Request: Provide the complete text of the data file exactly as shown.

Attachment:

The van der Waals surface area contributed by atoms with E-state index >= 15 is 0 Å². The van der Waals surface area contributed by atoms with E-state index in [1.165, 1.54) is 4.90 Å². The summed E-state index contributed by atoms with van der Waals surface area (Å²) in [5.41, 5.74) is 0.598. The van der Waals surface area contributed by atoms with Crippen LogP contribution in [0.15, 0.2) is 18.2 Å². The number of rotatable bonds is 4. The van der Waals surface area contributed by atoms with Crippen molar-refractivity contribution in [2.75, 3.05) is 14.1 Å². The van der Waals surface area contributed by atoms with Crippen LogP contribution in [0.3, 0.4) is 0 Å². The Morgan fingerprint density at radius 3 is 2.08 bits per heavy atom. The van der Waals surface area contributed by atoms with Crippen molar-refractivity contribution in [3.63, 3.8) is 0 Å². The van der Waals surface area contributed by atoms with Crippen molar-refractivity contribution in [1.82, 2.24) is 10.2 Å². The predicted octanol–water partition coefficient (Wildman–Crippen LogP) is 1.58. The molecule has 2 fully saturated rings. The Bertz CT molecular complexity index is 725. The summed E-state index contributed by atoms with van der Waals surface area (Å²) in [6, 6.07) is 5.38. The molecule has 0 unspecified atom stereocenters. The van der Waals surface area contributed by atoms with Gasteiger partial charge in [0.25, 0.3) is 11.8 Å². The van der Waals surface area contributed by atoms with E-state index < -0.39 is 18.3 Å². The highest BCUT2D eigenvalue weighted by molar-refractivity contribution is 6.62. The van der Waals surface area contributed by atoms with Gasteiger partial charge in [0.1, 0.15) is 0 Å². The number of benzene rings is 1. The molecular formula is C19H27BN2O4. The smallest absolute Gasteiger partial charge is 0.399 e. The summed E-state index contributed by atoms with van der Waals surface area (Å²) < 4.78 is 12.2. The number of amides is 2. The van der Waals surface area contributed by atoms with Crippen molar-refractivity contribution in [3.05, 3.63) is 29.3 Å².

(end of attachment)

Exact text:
The van der Waals surface area contributed by atoms with E-state index >= 15 is 0 Å². The van der Waals surface area contributed by atoms with E-state index in [1.165, 1.54) is 4.90 Å². The summed E-state index contributed by atoms with van der Waals surface area (Å²) in [5.41, 5.74) is 0.598. The van der Waals surface area contributed by atoms with Crippen LogP contribution in [0.15, 0.2) is 18.2 Å². The number of rotatable bonds is 4. The van der Waals surface area contributed by atoms with Crippen molar-refractivity contribution in [2.75, 3.05) is 14.1 Å². The van der Waals surface area contributed by atoms with Crippen LogP contribution in [0.3, 0.4) is 0 Å². The Morgan fingerprint density at radius 3 is 2.08 bits per heavy atom. The van der Waals surface area contributed by atoms with Crippen molar-refractivity contribution in [3.63, 3.8) is 0 Å². The van der Waals surface area contributed by atoms with Crippen molar-refractivity contribution in [1.82, 2.24) is 10.2 Å². The predicted octanol–water partition coefficient (Wildman–Crippen LogP) is 1.58. The molecule has 2 fully saturated rings. The Bertz CT molecular complexity index is 725. The summed E-state index contributed by atoms with van der Waals surface area (Å²) in [6, 6.07) is 5.38. The molecule has 0 unspecified atom stereocenters. The van der Waals surface area contributed by atoms with Gasteiger partial charge in [0.25, 0.3) is 11.8 Å². The van der Waals surface area contributed by atoms with E-state index < -0.39 is 18.3 Å². The highest BCUT2D eigenvalue weighted by molar-refractivity contribution is 6.62. The van der Waals surface area contributed by atoms with Gasteiger partial charge in [0.1, 0.15) is 0 Å². The number of benzene rings is 1. The molecular formula is C19H27BN2O4. The smallest absolute Gasteiger partial charge is 0.399 e. The summed E-state index contributed by atoms with van der Waals surface area (Å²) < 4.78 is 12.2. The number of amides is 2. The van der Waals surface area contributed by atoms with Crippen molar-refractivity contribution in [3.05, 3.63) is 29.3 Å².